A research paper in the latest issue of Medical Journal of Australia
provided the first insight into the prevalence and patterns of multimorbidity in
Australia. About three in 10 people who saw a GP in 2005, and one in four
Australians have multimorbidity (two or more types of chronic conditions).
Professor Helena Britt, Director of the Family Medicine Research Centre
at the University of Sydney, and her co-authors studied the multimorbidities of
more than 9,000 patients who attended GPs between July and November 2005.
Prof Britt said knowing the common combinations of multimorbidity may
help in planning the health services needed for our ageing population.
"The current health care system in Australia focuses on single diseases
- creating challenges for GPs, who care for the 'whole' person, rather than on
only one body system. "Calls are growing for a more holistic consideration of
the patient, because multimorbidity has a negative impact on quality of life and
increases health service use" she said.
Prevalence of multimorbidity was
estimated at 37.1 per cent of surveyed patients, which translates to 29 per cent
of people who attended a GP in 2005 and 25.5 per cent of the Australian
population. Among the elderly, 83% of the surveyed patients had multimorbidity.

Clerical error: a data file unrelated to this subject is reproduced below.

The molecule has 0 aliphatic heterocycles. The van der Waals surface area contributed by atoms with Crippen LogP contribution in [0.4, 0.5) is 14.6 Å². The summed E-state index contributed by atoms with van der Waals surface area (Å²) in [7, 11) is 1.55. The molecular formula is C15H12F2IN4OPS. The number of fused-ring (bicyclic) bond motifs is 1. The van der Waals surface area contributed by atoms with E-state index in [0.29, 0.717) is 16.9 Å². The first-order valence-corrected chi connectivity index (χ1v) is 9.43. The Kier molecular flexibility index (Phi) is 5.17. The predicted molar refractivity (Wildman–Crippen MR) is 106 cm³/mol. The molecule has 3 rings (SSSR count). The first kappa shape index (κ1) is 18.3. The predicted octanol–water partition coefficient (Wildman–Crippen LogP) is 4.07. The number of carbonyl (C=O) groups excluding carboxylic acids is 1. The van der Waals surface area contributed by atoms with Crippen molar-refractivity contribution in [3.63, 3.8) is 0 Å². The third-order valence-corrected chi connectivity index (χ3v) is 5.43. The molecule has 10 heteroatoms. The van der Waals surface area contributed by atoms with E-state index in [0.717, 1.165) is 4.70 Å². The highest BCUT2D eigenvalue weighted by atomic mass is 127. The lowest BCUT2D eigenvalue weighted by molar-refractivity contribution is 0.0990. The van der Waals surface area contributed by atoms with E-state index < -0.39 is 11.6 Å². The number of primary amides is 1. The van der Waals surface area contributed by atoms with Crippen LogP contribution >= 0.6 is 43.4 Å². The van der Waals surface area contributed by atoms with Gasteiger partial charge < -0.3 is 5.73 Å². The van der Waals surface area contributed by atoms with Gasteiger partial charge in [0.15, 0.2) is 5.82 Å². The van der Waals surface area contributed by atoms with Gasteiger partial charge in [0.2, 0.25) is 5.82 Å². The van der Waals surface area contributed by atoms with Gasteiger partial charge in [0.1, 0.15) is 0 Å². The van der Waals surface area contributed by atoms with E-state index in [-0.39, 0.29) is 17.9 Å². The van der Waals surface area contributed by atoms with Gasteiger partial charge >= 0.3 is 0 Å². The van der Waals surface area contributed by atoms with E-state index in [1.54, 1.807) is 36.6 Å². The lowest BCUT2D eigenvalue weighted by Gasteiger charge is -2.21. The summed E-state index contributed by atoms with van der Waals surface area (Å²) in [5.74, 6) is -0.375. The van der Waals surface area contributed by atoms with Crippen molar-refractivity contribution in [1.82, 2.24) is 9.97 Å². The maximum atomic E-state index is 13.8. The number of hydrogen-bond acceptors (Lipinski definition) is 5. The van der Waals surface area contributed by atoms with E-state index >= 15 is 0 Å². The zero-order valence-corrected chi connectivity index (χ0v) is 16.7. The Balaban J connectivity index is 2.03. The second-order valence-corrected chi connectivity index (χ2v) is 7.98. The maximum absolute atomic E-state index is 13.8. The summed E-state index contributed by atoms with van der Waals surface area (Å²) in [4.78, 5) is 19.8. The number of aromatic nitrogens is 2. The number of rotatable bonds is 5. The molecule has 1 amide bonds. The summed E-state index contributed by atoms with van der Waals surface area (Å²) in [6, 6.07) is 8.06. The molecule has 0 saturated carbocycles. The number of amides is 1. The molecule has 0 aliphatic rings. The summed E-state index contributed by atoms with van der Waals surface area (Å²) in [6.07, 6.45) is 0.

The most common morbidity combinations were: arthritis/chronic back pain
and vascular disease (15 per cent); a psychological problem and vascular disease
(10.6 per cent); and arthritis/chronic back pain plus a psychological problem
(10.6 per cent)
The most common combination among patients with four or
more types of morbidity was arthritis/back pain, vascular disease,
gastro-oesophageal reflux and a psychological problem.
Prof Britt said
some multimorbidity combinations were particularly problematic for both
clinician and patient, particularly where the drug therapy for one problem may
have negative effects on the other.
"These issues are often not
considered in management guidelines for individual conditions," she said.
In a separate research paper in the latest issue of Medical Journal
, Prof Britt and her co-authors estimated the prevalence of
selected diagnosed chronic diseases and compared their findings to those of the
National Health Survey (NHS).
"Reliable estimates provide a marker of
the health of a community and assist planning of health services and health
promotion," Prof Britt said.
Some results aligned with the National
Health Survey: one in five Australian have a cardiovascular problem, one in 10
had asthma, and 15% arthritis. However this study suggests that one in five
Australians have a diagnosed psychological problem, and one in nine have high
cholesterol problems, about double the prevalence estimates from the NHS.
"Our method has the benefit of the input of a medical practitioner,
which probably leads to greater accuracy than self-report alone. This study
could be repeated annually to augment other data sources and better define
existing health needs in the population," she said.
The Medical Journal of
is a publication of the Australian Medical Association.